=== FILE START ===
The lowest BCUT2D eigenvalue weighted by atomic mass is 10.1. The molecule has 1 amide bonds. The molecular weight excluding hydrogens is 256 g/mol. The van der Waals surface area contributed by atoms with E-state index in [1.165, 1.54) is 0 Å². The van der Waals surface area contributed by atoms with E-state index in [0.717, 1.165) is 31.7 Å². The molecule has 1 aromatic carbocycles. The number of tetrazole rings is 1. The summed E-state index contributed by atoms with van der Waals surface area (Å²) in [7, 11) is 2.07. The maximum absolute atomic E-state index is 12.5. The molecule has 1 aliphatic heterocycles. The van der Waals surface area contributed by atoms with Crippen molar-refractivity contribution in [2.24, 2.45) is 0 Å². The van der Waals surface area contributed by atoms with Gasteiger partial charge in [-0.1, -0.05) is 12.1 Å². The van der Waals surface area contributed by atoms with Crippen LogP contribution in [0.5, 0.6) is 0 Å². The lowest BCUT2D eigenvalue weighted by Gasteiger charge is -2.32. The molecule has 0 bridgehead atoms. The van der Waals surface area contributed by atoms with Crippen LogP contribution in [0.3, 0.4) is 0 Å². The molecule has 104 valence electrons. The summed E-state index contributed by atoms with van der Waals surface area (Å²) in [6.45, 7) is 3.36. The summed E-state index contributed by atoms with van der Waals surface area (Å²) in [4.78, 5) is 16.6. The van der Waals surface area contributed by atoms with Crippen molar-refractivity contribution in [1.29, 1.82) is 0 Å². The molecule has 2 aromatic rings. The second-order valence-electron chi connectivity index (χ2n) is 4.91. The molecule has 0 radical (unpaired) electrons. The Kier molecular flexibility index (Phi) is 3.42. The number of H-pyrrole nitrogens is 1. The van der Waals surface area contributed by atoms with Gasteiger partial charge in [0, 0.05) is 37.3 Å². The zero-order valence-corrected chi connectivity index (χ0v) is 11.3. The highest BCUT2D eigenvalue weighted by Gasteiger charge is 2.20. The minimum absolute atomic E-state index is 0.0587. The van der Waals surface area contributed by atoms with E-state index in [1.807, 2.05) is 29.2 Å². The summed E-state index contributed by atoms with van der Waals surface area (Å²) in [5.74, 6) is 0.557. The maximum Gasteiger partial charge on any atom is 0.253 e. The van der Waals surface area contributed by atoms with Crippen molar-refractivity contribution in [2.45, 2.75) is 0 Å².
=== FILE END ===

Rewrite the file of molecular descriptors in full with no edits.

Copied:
The lowest BCUT2D eigenvalue weighted by atomic mass is 10.1. The molecule has 1 amide bonds. The molecular weight excluding hydrogens is 256 g/mol. The van der Waals surface area contributed by atoms with E-state index in [1.165, 1.54) is 0 Å². The van der Waals surface area contributed by atoms with E-state index in [0.717, 1.165) is 31.7 Å². The molecule has 1 aromatic carbocycles. The number of tetrazole rings is 1. The summed E-state index contributed by atoms with van der Waals surface area (Å²) in [7, 11) is 2.07. The maximum absolute atomic E-state index is 12.5. The molecule has 1 aliphatic heterocycles. The van der Waals surface area contributed by atoms with Crippen molar-refractivity contribution in [2.24, 2.45) is 0 Å². The van der Waals surface area contributed by atoms with Gasteiger partial charge in [-0.1, -0.05) is 12.1 Å². The van der Waals surface area contributed by atoms with Crippen LogP contribution in [0.5, 0.6) is 0 Å². The lowest BCUT2D eigenvalue weighted by Gasteiger charge is -2.32. The molecule has 0 bridgehead atoms. The van der Waals surface area contributed by atoms with Crippen LogP contribution in [0.3, 0.4) is 0 Å². The molecule has 104 valence electrons. The summed E-state index contributed by atoms with van der Waals surface area (Å²) in [6.45, 7) is 3.36. The summed E-state index contributed by atoms with van der Waals surface area (Å²) in [4.78, 5) is 16.6. The van der Waals surface area contributed by atoms with Crippen molar-refractivity contribution in [1.29, 1.82) is 0 Å². The molecule has 2 aromatic rings. The second-order valence-electron chi connectivity index (χ2n) is 4.91. The molecule has 0 radical (unpaired) electrons. The Kier molecular flexibility index (Phi) is 3.42. The number of H-pyrrole nitrogens is 1. The van der Waals surface area contributed by atoms with Gasteiger partial charge in [0, 0.05) is 37.3 Å². The zero-order valence-corrected chi connectivity index (χ0v) is 11.3. The highest BCUT2D eigenvalue weighted by Gasteiger charge is 2.20. The minimum absolute atomic E-state index is 0.0587. The van der Waals surface area contributed by atoms with E-state index in [1.807, 2.05) is 29.2 Å². The summed E-state index contributed by atoms with van der Waals surface area (Å²) in [5.74, 6) is 0.557. The maximum Gasteiger partial charge on any atom is 0.253 e. The van der Waals surface area contributed by atoms with Crippen molar-refractivity contribution in [2.45, 2.75) is 0 Å².